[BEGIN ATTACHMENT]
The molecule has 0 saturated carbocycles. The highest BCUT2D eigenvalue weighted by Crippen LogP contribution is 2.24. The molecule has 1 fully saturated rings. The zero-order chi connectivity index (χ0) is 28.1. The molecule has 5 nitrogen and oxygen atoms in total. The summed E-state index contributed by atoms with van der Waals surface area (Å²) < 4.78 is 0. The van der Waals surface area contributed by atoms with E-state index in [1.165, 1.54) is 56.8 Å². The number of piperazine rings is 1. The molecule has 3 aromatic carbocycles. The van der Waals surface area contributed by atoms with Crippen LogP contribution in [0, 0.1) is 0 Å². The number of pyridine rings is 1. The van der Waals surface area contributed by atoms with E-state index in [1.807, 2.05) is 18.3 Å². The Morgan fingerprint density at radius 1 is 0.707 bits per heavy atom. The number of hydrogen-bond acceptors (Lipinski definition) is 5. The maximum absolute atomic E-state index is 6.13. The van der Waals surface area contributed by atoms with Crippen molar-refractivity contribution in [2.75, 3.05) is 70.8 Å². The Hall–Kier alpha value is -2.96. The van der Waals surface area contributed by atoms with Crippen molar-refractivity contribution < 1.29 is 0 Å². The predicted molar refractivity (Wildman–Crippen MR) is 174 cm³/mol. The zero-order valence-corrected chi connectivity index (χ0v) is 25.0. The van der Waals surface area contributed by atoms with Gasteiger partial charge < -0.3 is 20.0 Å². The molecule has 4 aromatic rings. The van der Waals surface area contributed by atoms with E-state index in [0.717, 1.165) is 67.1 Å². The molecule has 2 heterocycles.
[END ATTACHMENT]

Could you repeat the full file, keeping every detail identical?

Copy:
The molecule has 0 saturated carbocycles. The highest BCUT2D eigenvalue weighted by Crippen LogP contribution is 2.24. The molecule has 1 fully saturated rings. The zero-order chi connectivity index (χ0) is 28.1. The molecule has 5 nitrogen and oxygen atoms in total. The summed E-state index contributed by atoms with van der Waals surface area (Å²) < 4.78 is 0. The van der Waals surface area contributed by atoms with E-state index in [1.165, 1.54) is 56.8 Å². The number of piperazine rings is 1. The molecule has 3 aromatic carbocycles. The van der Waals surface area contributed by atoms with Crippen LogP contribution in [0, 0.1) is 0 Å². The number of pyridine rings is 1. The van der Waals surface area contributed by atoms with E-state index in [1.807, 2.05) is 18.3 Å². The Morgan fingerprint density at radius 1 is 0.707 bits per heavy atom. The number of hydrogen-bond acceptors (Lipinski definition) is 5. The maximum absolute atomic E-state index is 6.13. The van der Waals surface area contributed by atoms with Crippen molar-refractivity contribution in [2.75, 3.05) is 70.8 Å². The Hall–Kier alpha value is -2.96. The van der Waals surface area contributed by atoms with Crippen molar-refractivity contribution < 1.29 is 0 Å². The predicted molar refractivity (Wildman–Crippen MR) is 174 cm³/mol. The zero-order valence-corrected chi connectivity index (χ0v) is 25.0. The van der Waals surface area contributed by atoms with Gasteiger partial charge < -0.3 is 20.0 Å². The molecule has 4 aromatic rings. The van der Waals surface area contributed by atoms with E-state index in [0.717, 1.165) is 67.1 Å². The molecule has 2 heterocycles.